A wood veneer is a type of construction material that can lend a classic wood finish to fixtures, areas or spaces at a fraction of a cost. Veneers are actually thin strips of wood and are used in a variety of applications, such as panels and tops for tables, floors, and doors.
Also with wood veneers, people have the opportunity of using rare and expensive woods without putting a dent in their pocketbooks.
Applying wood veneers with contact cement can be a challenging task and requires a certain level of skill. When done incorrectly, unsightly bubbles can appear on your veneer or it may peel off or give way easily.
Step 1: Preparing the Area and the Wood Veneer
Place the wood veneer and the MDF substrate in the intended area for at least 48 hours to allow the two to adjust to prevailing climactic conditions. Clean the surface of the intended area, the back of the wood veneer and MDF of dust, oil, grease or other foreign materials that may affect the binding of the materials. You can use denatured alcohol for this purpose.
Step 2: Applying Contact Cement
Mix the solid and solvent components of the contact cement thoroughly. It is also recommended to use a contact cement that contains a lot of solids. Next, using an arborite or a notched trawl, spread the mixture to the surface of the intended area, the backside of the MDF substrate and wood veneer. Do a back and forth motion until all the areas concerned are fully covered. For substrates, apply two coats of contact cement. Let the first coat dry out completely before applying the next coat.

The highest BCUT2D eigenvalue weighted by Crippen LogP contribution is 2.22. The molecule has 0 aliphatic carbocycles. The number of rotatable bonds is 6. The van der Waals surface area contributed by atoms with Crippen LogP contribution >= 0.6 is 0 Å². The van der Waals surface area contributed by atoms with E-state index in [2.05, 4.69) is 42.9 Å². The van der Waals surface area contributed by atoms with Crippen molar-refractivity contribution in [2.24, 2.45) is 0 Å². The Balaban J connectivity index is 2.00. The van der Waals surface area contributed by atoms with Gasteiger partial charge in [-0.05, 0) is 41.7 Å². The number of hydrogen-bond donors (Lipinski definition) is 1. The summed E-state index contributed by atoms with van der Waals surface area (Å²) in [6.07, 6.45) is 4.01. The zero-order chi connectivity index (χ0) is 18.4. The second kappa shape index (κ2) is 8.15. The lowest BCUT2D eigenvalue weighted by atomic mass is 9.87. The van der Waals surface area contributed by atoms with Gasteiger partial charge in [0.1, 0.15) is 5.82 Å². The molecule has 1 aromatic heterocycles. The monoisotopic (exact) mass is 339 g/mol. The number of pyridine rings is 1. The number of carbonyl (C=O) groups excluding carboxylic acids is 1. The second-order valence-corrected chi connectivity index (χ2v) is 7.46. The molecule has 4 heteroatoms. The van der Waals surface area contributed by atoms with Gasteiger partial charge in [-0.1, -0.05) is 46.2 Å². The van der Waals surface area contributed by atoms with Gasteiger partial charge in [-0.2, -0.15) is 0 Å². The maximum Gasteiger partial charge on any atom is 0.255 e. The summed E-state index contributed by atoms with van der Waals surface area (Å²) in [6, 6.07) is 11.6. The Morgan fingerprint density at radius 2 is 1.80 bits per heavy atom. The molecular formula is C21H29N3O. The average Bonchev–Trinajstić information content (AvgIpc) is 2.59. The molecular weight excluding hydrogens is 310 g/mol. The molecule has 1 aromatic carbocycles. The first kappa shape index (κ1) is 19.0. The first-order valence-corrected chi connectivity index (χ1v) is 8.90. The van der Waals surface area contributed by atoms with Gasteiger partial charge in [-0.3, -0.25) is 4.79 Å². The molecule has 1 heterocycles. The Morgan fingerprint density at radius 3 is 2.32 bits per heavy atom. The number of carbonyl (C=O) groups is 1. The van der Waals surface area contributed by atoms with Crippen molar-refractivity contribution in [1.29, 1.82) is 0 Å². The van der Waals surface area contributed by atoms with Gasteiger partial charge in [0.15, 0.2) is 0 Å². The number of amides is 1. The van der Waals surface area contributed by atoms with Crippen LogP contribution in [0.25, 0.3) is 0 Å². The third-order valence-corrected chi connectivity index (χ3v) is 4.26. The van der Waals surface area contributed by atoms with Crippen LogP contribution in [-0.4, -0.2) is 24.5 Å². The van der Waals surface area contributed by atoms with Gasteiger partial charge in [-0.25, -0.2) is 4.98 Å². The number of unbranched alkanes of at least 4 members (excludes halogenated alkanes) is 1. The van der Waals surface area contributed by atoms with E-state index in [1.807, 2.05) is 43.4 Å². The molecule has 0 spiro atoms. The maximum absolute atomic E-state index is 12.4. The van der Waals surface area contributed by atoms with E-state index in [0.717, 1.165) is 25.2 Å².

Make sure not to leave any blobs as this will become evident and will appear as bulges on the veneer when attached on the surface. Leave the adhesives to dry until consistency becomes tacky. Do not leave it for too long as you may have to re-apply contact cement.
Step 3: Attaching Wood Veneer to the Surface
Place the backside of the wood veneer on the “untouched” area of the MDF and press firmly until they are securely bonded. Next place the “glued” side of the MDF to the surface. Hammer down to make sure that they bond completely. Using a veneer scraper, smooth-out the wood veneer, starting from the center outwards to the edges. Apply maximum pressure to make sure that the veneer holds firmly into place. Cut off excess edges using a veneer cutter.
When applying wood veneers to surfaces, it is recommended that humidity levels are below 51 percent to prevent shrinking of the veneers.
Skill and patience is required when applying wood veneer with contact cement. A properly installed wood veneer can provide significant dividends in the long run as it can add beauty and appeal to fixtures and areas such as tables, doors, and floors.